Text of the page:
As pharmaceutical companies face hundreds of lawsuits over their role in the U.S. opioid epidemic, new research suggests a link between their marketing practices and overdose-related deaths.
U.S. counties where doctors received high volumes of opioid marketing saw more prescriptions and, in turn, more overdose deaths, according to a study funded in part by the National Institute on Drug Abuse and published by the Grayken Center for Addiction at Boston Medical Center. Almost $40 million was spent on opioid marketing — including speaking fees, travel costs and lunches — that was distributed to 67,507 U.S. physicians between August 2013 and December 2015.
But those marketing dollars, which averaged about $600 per physician, weren’t distributed equally, leaving some counties more vulnerable than others, the study found.
“Areas in this country hardest hit by the prescription opioid crisis were the same areas targeted by drug companies marketing opioids,” said Scott Hadland, a pediatrician and researcher at the Grayken Center who was the lead author of the study.
Cabell County, West Virginia, for example, received 32 times more dollars in prescription opioid marketing than the national average. Opioid manufacturers spent $11,676 on marketing per every thousand residents living in the region at the foothills of the Appalachians.
That money had an impact, Hadland said. Cabell County saw the most prescription opioid overdose deaths in the U.S. during the months surveyed.
Across the state line, doctors in Salem City and Winchester City, Virginia, experienced the most frequent marketing interactions. Frequency of marketing had a stronger correlation to prescription opioid overdose deaths than the amount spent, the study found.
“These small, frequent interactions are really the potential driver of this public health crisis — and yet it’s legal,” Hadland said. “There needs to be tighter regulation.”
The study analyzed county-level marketing data from the Centers for Medicare and Medicaid Services and compared it with overdose mortality data from the Centers for Disease Control and Prevention from the following year. While researchers examined the outcomes of deaths related to prescription opioid overdoses, many of the fatalities also involved heroin, fentanyl and other illicit opioids.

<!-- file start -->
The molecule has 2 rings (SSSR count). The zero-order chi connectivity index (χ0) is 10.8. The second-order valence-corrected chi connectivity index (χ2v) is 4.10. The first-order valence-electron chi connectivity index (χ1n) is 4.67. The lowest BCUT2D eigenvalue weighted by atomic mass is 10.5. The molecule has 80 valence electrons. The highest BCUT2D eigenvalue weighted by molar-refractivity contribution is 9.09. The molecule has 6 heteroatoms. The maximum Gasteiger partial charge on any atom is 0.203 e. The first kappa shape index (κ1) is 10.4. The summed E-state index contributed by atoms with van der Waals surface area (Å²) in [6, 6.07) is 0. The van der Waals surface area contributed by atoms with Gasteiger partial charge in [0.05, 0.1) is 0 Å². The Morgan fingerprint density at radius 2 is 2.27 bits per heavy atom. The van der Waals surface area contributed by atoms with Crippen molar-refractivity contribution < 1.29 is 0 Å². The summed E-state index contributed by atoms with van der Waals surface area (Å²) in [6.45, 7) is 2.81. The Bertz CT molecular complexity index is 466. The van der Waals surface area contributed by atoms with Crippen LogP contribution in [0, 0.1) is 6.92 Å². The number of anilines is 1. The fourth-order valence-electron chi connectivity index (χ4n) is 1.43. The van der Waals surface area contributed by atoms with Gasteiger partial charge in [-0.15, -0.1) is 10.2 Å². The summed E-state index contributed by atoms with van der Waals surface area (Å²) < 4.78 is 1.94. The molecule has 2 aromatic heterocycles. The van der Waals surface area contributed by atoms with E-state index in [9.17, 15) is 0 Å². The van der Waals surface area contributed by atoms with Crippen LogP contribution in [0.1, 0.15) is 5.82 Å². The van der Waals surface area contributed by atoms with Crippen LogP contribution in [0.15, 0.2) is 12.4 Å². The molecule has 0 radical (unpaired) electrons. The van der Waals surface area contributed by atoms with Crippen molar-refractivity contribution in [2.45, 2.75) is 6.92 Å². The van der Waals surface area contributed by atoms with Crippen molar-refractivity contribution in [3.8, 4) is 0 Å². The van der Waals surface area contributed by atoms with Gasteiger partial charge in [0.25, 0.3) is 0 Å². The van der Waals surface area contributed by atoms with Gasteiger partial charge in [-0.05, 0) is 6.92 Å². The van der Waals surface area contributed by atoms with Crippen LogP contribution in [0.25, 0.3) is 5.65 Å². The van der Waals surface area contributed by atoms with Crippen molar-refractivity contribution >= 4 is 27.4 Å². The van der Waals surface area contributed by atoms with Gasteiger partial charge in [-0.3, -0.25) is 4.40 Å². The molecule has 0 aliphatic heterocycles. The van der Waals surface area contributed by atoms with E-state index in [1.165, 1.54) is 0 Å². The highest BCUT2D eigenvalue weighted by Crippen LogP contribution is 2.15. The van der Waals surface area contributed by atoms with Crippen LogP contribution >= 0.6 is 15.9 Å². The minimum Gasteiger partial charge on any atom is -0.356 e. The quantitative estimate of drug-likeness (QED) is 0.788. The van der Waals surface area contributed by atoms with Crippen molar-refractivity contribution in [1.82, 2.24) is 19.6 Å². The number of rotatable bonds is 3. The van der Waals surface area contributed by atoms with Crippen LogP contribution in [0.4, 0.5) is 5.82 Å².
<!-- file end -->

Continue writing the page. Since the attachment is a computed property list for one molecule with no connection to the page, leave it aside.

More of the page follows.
Manufacturers have come under scrutiny for their marketing tactics amid the national opioid overdose epidemic, which was tied to about 50,000 deaths in 2017. More than 1,500 suits have since been filed by state attorney generals, cities and counties against companies including Purdue Pharma LP, Endo International Plc and Johnson & Johnson. The governments contend the companies downplayed painkillers’ health risks and oversold their benefits through hyper-aggressive marketing campaigns.
Lawyers for state attorneys general and local governments have been in settlement talks for more than a year with makers and distributors of opioids, without reaching a deal.
A handful of manufacturers have voluntarily halted marketing their opioids since the study was conducted. Endo stopped promoting pain products to health care professionals and eliminated its 375-person salesforce in December 2016, while Purdue ended promotion of opioids to physicians in February 2018. Legal experts have said that halting marketing could build goodwill with judges in ongoing litigation.
“We recognize we have a role to play to help address this public health crisis and have taken action to do so,” said Purdue spokesman Robert Josephson in an emailed statement. He noted the company has also distributed CDC guidelines to opioid prescribers and funded efforts to make the opioid overdose antidote naloxone more accessible to the public.
—With assistance from Jef Feeley.
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